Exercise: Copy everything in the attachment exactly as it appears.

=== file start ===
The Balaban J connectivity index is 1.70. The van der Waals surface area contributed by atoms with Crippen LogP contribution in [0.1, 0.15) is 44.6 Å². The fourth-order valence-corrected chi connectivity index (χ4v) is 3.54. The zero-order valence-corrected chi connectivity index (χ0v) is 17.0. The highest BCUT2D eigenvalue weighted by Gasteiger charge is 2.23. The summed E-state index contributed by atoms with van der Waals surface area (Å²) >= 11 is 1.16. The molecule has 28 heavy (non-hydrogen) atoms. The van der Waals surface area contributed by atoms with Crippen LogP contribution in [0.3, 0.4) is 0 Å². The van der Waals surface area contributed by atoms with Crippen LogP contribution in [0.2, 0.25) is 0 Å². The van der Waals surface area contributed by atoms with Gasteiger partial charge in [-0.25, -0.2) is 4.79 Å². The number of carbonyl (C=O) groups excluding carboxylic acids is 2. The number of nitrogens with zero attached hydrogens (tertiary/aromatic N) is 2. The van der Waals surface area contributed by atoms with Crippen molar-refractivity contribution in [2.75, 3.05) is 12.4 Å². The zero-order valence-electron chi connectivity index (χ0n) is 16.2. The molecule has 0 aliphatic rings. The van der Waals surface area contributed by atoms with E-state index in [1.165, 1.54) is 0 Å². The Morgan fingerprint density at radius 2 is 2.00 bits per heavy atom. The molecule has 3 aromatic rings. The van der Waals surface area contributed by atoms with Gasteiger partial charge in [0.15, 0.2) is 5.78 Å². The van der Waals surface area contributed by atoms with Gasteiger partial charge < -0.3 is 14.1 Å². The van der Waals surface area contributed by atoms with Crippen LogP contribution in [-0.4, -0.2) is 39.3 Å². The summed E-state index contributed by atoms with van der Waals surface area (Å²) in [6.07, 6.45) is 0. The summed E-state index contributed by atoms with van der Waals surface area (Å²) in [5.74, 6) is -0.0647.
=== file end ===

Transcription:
The Balaban J connectivity index is 1.70. The van der Waals surface area contributed by atoms with Crippen LogP contribution in [0.1, 0.15) is 44.6 Å². The fourth-order valence-corrected chi connectivity index (χ4v) is 3.54. The zero-order valence-corrected chi connectivity index (χ0v) is 17.0. The highest BCUT2D eigenvalue weighted by Gasteiger charge is 2.23. The summed E-state index contributed by atoms with van der Waals surface area (Å²) >= 11 is 1.16. The molecule has 28 heavy (non-hydrogen) atoms. The van der Waals surface area contributed by atoms with Crippen LogP contribution in [0.3, 0.4) is 0 Å². The van der Waals surface area contributed by atoms with Crippen LogP contribution in [0.2, 0.25) is 0 Å². The van der Waals surface area contributed by atoms with Gasteiger partial charge in [-0.25, -0.2) is 4.79 Å². The number of carbonyl (C=O) groups excluding carboxylic acids is 2. The number of nitrogens with zero attached hydrogens (tertiary/aromatic N) is 2. The van der Waals surface area contributed by atoms with Crippen molar-refractivity contribution in [2.75, 3.05) is 12.4 Å². The zero-order valence-electron chi connectivity index (χ0n) is 16.2. The molecule has 0 aliphatic rings. The van der Waals surface area contributed by atoms with E-state index in [1.165, 1.54) is 0 Å². The Morgan fingerprint density at radius 2 is 2.00 bits per heavy atom. The molecule has 3 aromatic rings. The van der Waals surface area contributed by atoms with Gasteiger partial charge in [0.15, 0.2) is 5.78 Å². The van der Waals surface area contributed by atoms with Gasteiger partial charge < -0.3 is 14.1 Å². The van der Waals surface area contributed by atoms with Crippen LogP contribution in [-0.4, -0.2) is 39.3 Å². The summed E-state index contributed by atoms with van der Waals surface area (Å²) in [6.07, 6.45) is 0. The summed E-state index contributed by atoms with van der Waals surface area (Å²) in [5.74, 6) is -0.0647.